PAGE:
Pompeo in the Post-Soviet Space: Between Russia, Impeachment, China and Afghanistan

During US Secretary of State Mike Pompeo’s trip to Ukraine, Kazakhstan, Belarus and Uzbekistan, a diverse number of issues should be resolved regarding foreign policy, as well as domestic political calculations and the plans of the American administration. Pompeo's trip to the former Soviet Union began on January 30th and should conclude on February 3rd.

Each of the four countries in the post-Soviet space have their own specific aspects for American diplomacy, including in the context of US-Russian relations. The latter are obviously the key topic of the visits. Ukraine is in direct and open conflict with Russia. Belarus and Kazakhstan are Moscow’s allies and partners in the CSTO and the EAEU (and, in the case of Minsk, also in the Union State of Russia and Belarus). Kazakhstan and Uzbekistan are in a partnership with Russia and China (which is perceived by the Trump administration as Washington’s key global adversary) within the framework of the SCO and the Chinese Belt and Road initiative (which is currently actively cooperating with the EAEU in the framework of the “confluence” agreements). Uzbekistan under Karimov pursued a policy of distancing itself from various integration initiatives, including with Russia, but now there is an active discussion of the possibility of joining the EAEU or some other form of cooperation within the framework of “Eurasian integration”.

The post-Soviet countries have different meanings for American domestic politics. Ukraine was at the centre of the scandal over Trump’s impeachment; the other countries, in this context, are not “tainted” by this scandal.

Finally, there is another issue that is important for American foreign and (to a much lesser extent) domestic policy. This is a possible withdrawal of US troops from Afghanistan. Obviously, the countries of Central Asia bordering Afghanistan are important in this process. The withdrawal of troops, if it really takes place (given the ongoing negotiations between the United States and the Taliban, its probability has increased), will dramatically increase the importance of Afghanistan’s neighbours. They will be called upon to solve many problems emanating from that country.

The domestic political significance of the withdrawal is also important. Now in the American media, there is an active "post-mortem" discussion regarding what went wrong in Afghanistan. On the one hand, Trump has every chance to hold Democrats associated with the Obama administration (for example, Hillary Clinton as a former secretary of state and even Joe Biden as a former vice president) responsible for the failure of the AfPak concept  and “reconstruction” of Afghanistan promoted by the Obama administration. At one time, Obama accused George W. Bush of shifting US attention from Afghanistan to Iraq, which undermined the efficiency in the fight against international terrorism, and did not solve the Afghan (and, at the same time, the Pakistani-related) problem. A lot of money was spent God knows where, serious losses among American soldiers also should be somehow explained. On the other hand, if the US withdrawal is unsuccessful, the Democrats will be able to accuse Trump of yet another isolationist move that proved detrimental to American national interests.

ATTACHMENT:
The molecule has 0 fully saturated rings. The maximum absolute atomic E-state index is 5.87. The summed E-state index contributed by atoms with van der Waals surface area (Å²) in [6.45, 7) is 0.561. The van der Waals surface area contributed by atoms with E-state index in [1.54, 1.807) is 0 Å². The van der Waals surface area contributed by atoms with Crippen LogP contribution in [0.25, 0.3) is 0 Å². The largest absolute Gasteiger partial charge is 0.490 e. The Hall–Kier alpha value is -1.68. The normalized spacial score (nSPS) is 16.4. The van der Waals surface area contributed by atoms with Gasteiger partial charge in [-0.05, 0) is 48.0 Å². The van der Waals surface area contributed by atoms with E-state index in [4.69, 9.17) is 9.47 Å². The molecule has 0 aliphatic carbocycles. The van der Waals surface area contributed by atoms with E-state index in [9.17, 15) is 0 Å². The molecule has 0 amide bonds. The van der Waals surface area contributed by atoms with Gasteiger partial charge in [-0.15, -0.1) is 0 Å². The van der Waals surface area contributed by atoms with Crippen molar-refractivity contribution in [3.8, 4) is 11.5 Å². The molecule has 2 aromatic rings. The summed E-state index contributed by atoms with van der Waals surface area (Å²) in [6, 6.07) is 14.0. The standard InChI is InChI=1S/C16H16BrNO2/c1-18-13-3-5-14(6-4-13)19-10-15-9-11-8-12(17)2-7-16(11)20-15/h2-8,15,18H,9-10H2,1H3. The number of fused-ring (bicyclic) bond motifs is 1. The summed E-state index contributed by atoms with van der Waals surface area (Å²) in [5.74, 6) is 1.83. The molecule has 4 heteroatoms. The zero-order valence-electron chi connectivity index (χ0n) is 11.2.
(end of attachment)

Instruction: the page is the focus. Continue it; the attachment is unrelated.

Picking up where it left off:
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Now let’s turn to Pompeo’s visits and their specifics. Formally, post-2014 Ukraine on the friendliest terms with the United States out of the four countries being visited. However, Ukraine remains a serious problem, especially for the Trump administration. The accusations that Trump put pressure on Ukrainian President Zelensky to get arguments against Biden, are precisely what served as the pretext for the impeachment attempt. Therefore, Pompeo must show that the United States is providing comprehensive assistance to Ukraine in its confrontation with Russia. Even on the eve of the visit, on the website of the US Department of State, a statement appeared that the key goal is to support the "sovereignty and territorial integrity of Ukraine" (this applies, first of all, to Crimea and Donbass). At the final press conference on Friday, January 31st, Pompeo reaffirmed these principles of Washington’s policy. He promised to continue the military assistance to Kiev and congratulated the schismatic Orthodox Church of Ukraine for receiving international recognition (which can be considered as one of the forms of support for a “symbolic divorce” between Ukraine and Russia). The head of the US State Department recalled the practical actions of the Trump administration, including the introduction on January 29th of a package of additional US sanctions against individuals and companies in Crimea. Zelensky said that in 2020 Washington intends to provide Kiev with $700 million in aid, of which $365 million is intended for military needs.